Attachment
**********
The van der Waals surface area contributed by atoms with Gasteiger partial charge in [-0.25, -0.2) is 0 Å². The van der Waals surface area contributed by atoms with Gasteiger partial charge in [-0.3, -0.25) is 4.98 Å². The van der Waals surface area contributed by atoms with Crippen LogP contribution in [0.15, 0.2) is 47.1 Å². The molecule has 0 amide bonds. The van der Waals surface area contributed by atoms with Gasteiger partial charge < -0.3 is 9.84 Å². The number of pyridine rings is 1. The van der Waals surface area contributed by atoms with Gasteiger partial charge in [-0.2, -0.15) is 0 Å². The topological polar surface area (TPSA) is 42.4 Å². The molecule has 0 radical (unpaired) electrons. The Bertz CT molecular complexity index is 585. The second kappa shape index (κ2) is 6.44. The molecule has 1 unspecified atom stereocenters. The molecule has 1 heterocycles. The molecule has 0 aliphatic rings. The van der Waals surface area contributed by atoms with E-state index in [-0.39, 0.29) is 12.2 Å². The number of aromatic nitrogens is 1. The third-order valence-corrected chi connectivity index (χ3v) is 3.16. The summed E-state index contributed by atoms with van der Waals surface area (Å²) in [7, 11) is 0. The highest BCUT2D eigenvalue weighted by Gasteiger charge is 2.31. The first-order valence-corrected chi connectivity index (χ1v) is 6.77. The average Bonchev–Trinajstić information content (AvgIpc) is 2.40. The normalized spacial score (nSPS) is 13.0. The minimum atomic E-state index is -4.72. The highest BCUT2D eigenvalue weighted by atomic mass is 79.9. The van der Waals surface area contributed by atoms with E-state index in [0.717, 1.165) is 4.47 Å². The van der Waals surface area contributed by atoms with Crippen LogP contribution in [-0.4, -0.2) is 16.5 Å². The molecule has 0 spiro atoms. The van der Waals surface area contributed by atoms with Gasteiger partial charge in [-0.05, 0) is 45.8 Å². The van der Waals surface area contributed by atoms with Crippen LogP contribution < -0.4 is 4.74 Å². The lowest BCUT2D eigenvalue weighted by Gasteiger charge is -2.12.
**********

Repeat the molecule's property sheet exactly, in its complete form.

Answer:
The van der Waals surface area contributed by atoms with Gasteiger partial charge in [-0.25, -0.2) is 0 Å². The van der Waals surface area contributed by atoms with Gasteiger partial charge in [-0.3, -0.25) is 4.98 Å². The van der Waals surface area contributed by atoms with Crippen LogP contribution in [0.15, 0.2) is 47.1 Å². The molecule has 0 amide bonds. The van der Waals surface area contributed by atoms with Gasteiger partial charge < -0.3 is 9.84 Å². The number of pyridine rings is 1. The van der Waals surface area contributed by atoms with Gasteiger partial charge in [-0.2, -0.15) is 0 Å². The topological polar surface area (TPSA) is 42.4 Å². The molecule has 0 radical (unpaired) electrons. The Bertz CT molecular complexity index is 585. The second kappa shape index (κ2) is 6.44. The molecule has 1 unspecified atom stereocenters. The molecule has 1 heterocycles. The molecule has 0 aliphatic rings. The van der Waals surface area contributed by atoms with E-state index in [-0.39, 0.29) is 12.2 Å². The number of aromatic nitrogens is 1. The third-order valence-corrected chi connectivity index (χ3v) is 3.16. The summed E-state index contributed by atoms with van der Waals surface area (Å²) in [7, 11) is 0. The highest BCUT2D eigenvalue weighted by Gasteiger charge is 2.31. The first-order valence-corrected chi connectivity index (χ1v) is 6.77. The average Bonchev–Trinajstić information content (AvgIpc) is 2.40. The normalized spacial score (nSPS) is 13.0. The minimum atomic E-state index is -4.72. The highest BCUT2D eigenvalue weighted by atomic mass is 79.9. The van der Waals surface area contributed by atoms with E-state index in [0.717, 1.165) is 4.47 Å². The van der Waals surface area contributed by atoms with Crippen LogP contribution in [-0.4, -0.2) is 16.5 Å². The molecule has 0 spiro atoms. The van der Waals surface area contributed by atoms with Gasteiger partial charge in [-0.05, 0) is 45.8 Å². The van der Waals surface area contributed by atoms with Crippen LogP contribution < -0.4 is 4.74 Å². The lowest BCUT2D eigenvalue weighted by Gasteiger charge is -2.12.